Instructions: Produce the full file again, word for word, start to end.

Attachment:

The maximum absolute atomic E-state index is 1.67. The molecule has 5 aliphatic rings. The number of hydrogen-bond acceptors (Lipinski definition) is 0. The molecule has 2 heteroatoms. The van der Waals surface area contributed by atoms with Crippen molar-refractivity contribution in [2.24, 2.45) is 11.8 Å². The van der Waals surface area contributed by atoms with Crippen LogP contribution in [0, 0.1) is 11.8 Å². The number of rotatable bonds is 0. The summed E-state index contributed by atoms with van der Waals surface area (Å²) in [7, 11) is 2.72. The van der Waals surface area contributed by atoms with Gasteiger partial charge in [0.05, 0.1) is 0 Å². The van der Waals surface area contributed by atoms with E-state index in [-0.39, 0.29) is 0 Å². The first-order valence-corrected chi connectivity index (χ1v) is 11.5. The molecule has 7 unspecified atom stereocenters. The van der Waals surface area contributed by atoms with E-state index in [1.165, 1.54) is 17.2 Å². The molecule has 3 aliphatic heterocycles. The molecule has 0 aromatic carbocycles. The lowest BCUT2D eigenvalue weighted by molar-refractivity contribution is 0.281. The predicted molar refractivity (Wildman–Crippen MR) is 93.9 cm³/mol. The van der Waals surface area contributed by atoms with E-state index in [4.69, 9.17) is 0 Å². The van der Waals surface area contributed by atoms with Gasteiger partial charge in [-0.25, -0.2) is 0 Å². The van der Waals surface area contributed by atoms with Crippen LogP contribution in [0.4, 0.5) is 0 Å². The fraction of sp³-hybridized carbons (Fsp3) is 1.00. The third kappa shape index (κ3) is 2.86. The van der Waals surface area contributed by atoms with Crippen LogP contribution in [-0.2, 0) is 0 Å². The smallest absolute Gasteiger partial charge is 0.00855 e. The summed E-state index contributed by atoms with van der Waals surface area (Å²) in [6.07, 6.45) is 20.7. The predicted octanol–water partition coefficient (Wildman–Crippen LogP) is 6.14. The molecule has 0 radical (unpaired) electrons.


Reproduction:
The maximum absolute atomic E-state index is 1.67. The molecule has 5 aliphatic rings. The number of hydrogen-bond acceptors (Lipinski definition) is 0. The molecule has 2 heteroatoms. The van der Waals surface area contributed by atoms with Crippen molar-refractivity contribution in [2.24, 2.45) is 11.8 Å². The van der Waals surface area contributed by atoms with Crippen LogP contribution in [0, 0.1) is 11.8 Å². The number of rotatable bonds is 0. The summed E-state index contributed by atoms with van der Waals surface area (Å²) in [7, 11) is 2.72. The van der Waals surface area contributed by atoms with Gasteiger partial charge in [0.05, 0.1) is 0 Å². The van der Waals surface area contributed by atoms with E-state index in [-0.39, 0.29) is 0 Å². The first-order valence-corrected chi connectivity index (χ1v) is 11.5. The molecule has 7 unspecified atom stereocenters. The van der Waals surface area contributed by atoms with E-state index in [1.165, 1.54) is 17.2 Å². The molecule has 3 aliphatic heterocycles. The molecule has 0 aromatic carbocycles. The lowest BCUT2D eigenvalue weighted by molar-refractivity contribution is 0.281. The predicted molar refractivity (Wildman–Crippen MR) is 93.9 cm³/mol. The van der Waals surface area contributed by atoms with E-state index in [4.69, 9.17) is 0 Å². The van der Waals surface area contributed by atoms with Gasteiger partial charge in [-0.25, -0.2) is 0 Å². The van der Waals surface area contributed by atoms with Crippen LogP contribution in [0.4, 0.5) is 0 Å². The fraction of sp³-hybridized carbons (Fsp3) is 1.00. The third kappa shape index (κ3) is 2.86. The van der Waals surface area contributed by atoms with Crippen LogP contribution in [-0.2, 0) is 0 Å². The smallest absolute Gasteiger partial charge is 0.00855 e. The summed E-state index contributed by atoms with van der Waals surface area (Å²) in [6.07, 6.45) is 20.7. The predicted octanol–water partition coefficient (Wildman–Crippen LogP) is 6.14. The molecule has 0 radical (unpaired) electrons.